The haute couture of the 1920s has been the subject of my latest work-related research so I’ve been going through back issues of Gazette du Bon Ton, an expensive French fashion magazine which used pochoir prints of drawings by a variety of illustrators to depict the latest dress designs from Paris. One of the regular Bon Ton contributors was George Barbier (1882–1932), an artist whose work has appeared in several posts here, and who I look for now and then when browsing library archives. Searching for new Barbier may be at an end, however, since the more recent uploads at Gallica include almost all of the books that he illustrated. It’s no surprise that these have turned up eventually—it was only a matter of time—but among the cache there’s a unique item that I’d never have expected to see.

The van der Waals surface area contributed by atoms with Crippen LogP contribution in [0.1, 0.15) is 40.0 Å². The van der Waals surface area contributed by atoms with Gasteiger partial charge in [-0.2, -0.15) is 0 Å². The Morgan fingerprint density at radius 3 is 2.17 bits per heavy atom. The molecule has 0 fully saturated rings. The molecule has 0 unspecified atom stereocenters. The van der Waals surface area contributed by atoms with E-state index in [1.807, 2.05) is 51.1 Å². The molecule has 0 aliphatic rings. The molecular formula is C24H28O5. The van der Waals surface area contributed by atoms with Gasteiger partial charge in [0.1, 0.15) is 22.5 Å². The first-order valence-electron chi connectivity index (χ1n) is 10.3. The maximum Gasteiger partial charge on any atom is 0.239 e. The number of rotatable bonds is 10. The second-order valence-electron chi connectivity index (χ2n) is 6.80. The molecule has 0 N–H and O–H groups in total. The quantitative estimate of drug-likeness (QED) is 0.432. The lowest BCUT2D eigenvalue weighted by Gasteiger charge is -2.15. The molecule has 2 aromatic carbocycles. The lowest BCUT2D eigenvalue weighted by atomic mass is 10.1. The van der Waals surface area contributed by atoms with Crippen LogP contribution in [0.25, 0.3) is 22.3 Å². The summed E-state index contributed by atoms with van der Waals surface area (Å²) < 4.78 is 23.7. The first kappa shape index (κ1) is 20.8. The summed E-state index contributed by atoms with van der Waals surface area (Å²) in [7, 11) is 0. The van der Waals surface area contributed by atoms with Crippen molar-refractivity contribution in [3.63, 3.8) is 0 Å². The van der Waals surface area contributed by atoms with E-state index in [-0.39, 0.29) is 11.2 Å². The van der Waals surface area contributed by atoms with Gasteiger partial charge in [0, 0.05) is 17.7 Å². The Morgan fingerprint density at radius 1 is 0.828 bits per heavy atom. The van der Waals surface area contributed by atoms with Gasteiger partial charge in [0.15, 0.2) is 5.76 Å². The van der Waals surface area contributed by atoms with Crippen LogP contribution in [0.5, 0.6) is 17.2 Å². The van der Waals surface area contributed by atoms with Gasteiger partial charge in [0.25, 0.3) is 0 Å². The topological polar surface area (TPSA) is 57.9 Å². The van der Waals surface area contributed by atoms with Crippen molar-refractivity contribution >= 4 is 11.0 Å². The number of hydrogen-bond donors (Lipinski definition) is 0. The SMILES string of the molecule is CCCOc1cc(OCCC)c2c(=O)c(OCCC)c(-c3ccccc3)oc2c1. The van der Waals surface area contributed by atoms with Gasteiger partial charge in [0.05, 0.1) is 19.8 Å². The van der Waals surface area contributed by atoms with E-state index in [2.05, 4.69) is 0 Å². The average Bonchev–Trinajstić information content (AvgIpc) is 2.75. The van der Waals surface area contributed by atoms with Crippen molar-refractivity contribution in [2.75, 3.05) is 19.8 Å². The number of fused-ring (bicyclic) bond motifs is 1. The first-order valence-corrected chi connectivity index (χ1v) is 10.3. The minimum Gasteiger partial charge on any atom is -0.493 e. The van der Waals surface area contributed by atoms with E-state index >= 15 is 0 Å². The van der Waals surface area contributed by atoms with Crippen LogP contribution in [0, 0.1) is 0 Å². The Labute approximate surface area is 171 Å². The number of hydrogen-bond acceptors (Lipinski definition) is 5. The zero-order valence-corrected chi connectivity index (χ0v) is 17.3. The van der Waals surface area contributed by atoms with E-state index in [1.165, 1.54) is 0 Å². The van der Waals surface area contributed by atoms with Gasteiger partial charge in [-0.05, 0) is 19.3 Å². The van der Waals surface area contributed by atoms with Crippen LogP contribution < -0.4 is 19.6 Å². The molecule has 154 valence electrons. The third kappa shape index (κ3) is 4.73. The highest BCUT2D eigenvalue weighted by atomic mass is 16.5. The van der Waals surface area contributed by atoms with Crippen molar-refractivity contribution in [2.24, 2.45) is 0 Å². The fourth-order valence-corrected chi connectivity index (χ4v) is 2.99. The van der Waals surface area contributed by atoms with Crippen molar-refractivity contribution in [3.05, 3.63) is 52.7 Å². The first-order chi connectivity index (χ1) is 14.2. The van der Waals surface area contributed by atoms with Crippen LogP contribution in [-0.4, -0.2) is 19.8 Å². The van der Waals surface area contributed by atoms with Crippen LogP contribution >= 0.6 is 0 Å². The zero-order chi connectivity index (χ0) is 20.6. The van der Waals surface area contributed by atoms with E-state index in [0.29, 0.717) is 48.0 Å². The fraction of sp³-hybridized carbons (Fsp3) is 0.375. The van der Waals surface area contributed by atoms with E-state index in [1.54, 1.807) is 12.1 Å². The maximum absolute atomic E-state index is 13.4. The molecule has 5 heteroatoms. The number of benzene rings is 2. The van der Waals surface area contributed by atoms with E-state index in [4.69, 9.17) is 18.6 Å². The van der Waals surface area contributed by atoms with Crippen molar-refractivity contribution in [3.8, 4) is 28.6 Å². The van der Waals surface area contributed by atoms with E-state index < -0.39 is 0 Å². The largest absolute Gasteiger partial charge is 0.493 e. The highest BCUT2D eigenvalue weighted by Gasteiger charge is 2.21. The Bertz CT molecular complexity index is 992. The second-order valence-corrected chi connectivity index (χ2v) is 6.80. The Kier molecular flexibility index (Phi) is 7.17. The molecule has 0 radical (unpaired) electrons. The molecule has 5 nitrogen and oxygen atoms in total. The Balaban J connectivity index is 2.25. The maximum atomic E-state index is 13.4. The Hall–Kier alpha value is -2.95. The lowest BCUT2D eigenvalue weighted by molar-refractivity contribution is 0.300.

Dessinateurs et humoristes is a scrapbook of odds and ends covering Barbier’s career from 1912 to 1924, mostly humorous illustrations for magazines such as La Vie Parisienne, but the collection also includes handwritten material together with many sketches and drafts for unfinished drawings. This is part of Gallica’s “Collection Jaquet”, 113 scrapbooks collecting magazine work by French illustrators. I’ve not had the time to go through the rest of the collection but there are many familiar names in the list, each with books of their own: Albert Robida, Théophile Steinlen, two volumes dedicated to the prolific Gustave Doré, etc. Gallica’s information about these items is minimal so for now the identity of “Jaquet” remains a mystery. As for the Barbier scrapbook, if you like the artist’s drawings this is a delight to look through, a cornucopia of camp frivolity replete with all the usual crinolined ladies, powdered wigs, mischievous Cupids, tiny dogs, and almost as many nude males as there are females. There’s also a picture bearing the title “The Great God Pan” although as a representation of the deity it’s closer to Aubrey Beardsley than anything from Arthur Machen.